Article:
Christie still harbors presidential ambitions, although his chances are much slimmer now than he seems willing to admit, according to this excellent Op-Ed by Joshua Henne.
So, now the conversation comes back to Cuomo and his angle. The two governors dined together in New Jersey last week (at Il Villaggio on Route 17, which is not exactly inconspicuous, btw ).
One would assume that during that meal, they made the joint decision to announce these vetoes on the Saturday night over a holiday weekend, as a midnight deadline to take action loomed for Cuomo.
We know Christie, a Republican, helped out Cuomo, a centrist Democrat, in his re-election bid this fall by making three public appearances with him on homeland security issues. Perhaps this was Cuomo’s way of saying “thank you”? We already know that Cuomo and Christie have had an alliance for quite some time.
An honest look back at the Port Authority these last few years reveals that it’s mostly been the New Jersey side that has run roughshod over the rules, and used the place as a patronage pit. New York, curiously, has actually shown a lot less interest in abusing the authority lately.
With the vetoes, Christie seems to think he can turn the page on an ugly chapter in his governorship, and also fulfill his wish to finally get Foye fired for exposing Bridgegate. Cuomo, meanwhile, gets control of his passion project to modernize the New York airports.
It’s really anybody’s guess what these two were thinking and discussing over Italian food in a restaurant known for its proximity to strip clubs.
But perhaps the funniest take on all this comes from Steven Goldstein, founder of Garden State Equality, who wrote on his Facebook page after the vetoes: “The award for the most annoying same-sex couple of the year goes to Chris Christie and Andrew Cuomo.”
Nov 14th - 12:59 pm
Several good government groups are calling on Governors Andrew Cuomo and Chris Christie to sign a package of bills aimed at reforming the Port Authority that passed its final hurdle in the New Jersey legislature, yesterday.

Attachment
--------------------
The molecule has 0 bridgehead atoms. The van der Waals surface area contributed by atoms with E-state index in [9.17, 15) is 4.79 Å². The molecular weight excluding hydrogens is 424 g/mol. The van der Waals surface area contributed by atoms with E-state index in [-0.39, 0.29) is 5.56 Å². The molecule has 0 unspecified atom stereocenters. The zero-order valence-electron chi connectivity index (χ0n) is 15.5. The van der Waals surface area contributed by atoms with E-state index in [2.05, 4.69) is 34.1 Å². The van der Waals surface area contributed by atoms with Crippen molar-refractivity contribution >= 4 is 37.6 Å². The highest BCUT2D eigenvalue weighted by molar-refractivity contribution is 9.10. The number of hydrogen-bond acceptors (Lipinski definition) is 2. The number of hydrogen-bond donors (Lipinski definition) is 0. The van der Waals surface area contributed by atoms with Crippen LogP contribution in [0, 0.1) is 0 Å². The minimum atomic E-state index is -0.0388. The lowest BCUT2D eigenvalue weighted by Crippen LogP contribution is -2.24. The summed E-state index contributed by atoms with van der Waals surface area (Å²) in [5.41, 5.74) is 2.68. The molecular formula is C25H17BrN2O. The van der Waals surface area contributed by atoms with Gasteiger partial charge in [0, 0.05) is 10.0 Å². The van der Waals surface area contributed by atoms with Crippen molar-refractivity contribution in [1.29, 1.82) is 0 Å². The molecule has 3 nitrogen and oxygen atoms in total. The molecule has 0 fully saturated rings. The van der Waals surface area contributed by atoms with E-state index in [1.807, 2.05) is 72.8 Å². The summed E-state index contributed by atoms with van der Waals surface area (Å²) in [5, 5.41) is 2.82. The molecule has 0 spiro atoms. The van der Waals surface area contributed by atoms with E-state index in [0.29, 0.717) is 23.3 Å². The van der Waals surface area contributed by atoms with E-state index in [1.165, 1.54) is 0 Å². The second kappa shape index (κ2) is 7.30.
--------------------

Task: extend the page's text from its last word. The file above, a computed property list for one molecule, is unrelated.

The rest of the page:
The bills, designed to provide more transparency and oversight to the agency, have now passed both houses in New Jersey and New York.
The legislation comes after last year’s Bridgegate Scandal, which essentially led to a massive, dangerous roadblock after lanes were closed on the George Washington Bridge. There’s been skepticism whether New Jersey Governor Chris Christie authorized – or even knew about – the closures. It’s been reported that his administration was involved, but Christie says he had nothing to do with the closures.
That back and forth ultimately led to this package of bills. They allow for more transparency in the form of regular audits and the release of documents to the public, as well as a closer look at decisions made by officials in the agency.
The bills now head to the desks of both Governor Andrew Cuomo and Chris Christie – both of which have faced questions about the scandal at one point or another.
In a statement jointly released from Citizens Union, NYPIRG, Reinvent Albany, Tri-State Transportation Campaign, and New Jersey Foundation for Open Government, the groups said, in part:
“After months of controversy, the public deserves a more open and accountable entity that will reform the way it does business. The Port Authority was created in the spirit of bi-state cooperation, and the voters of New Jersey and New York deserve the final approval of these important pieces of legislation. It is only through increased transparency, sound governance, and professional management that public confidence and trust can be restored.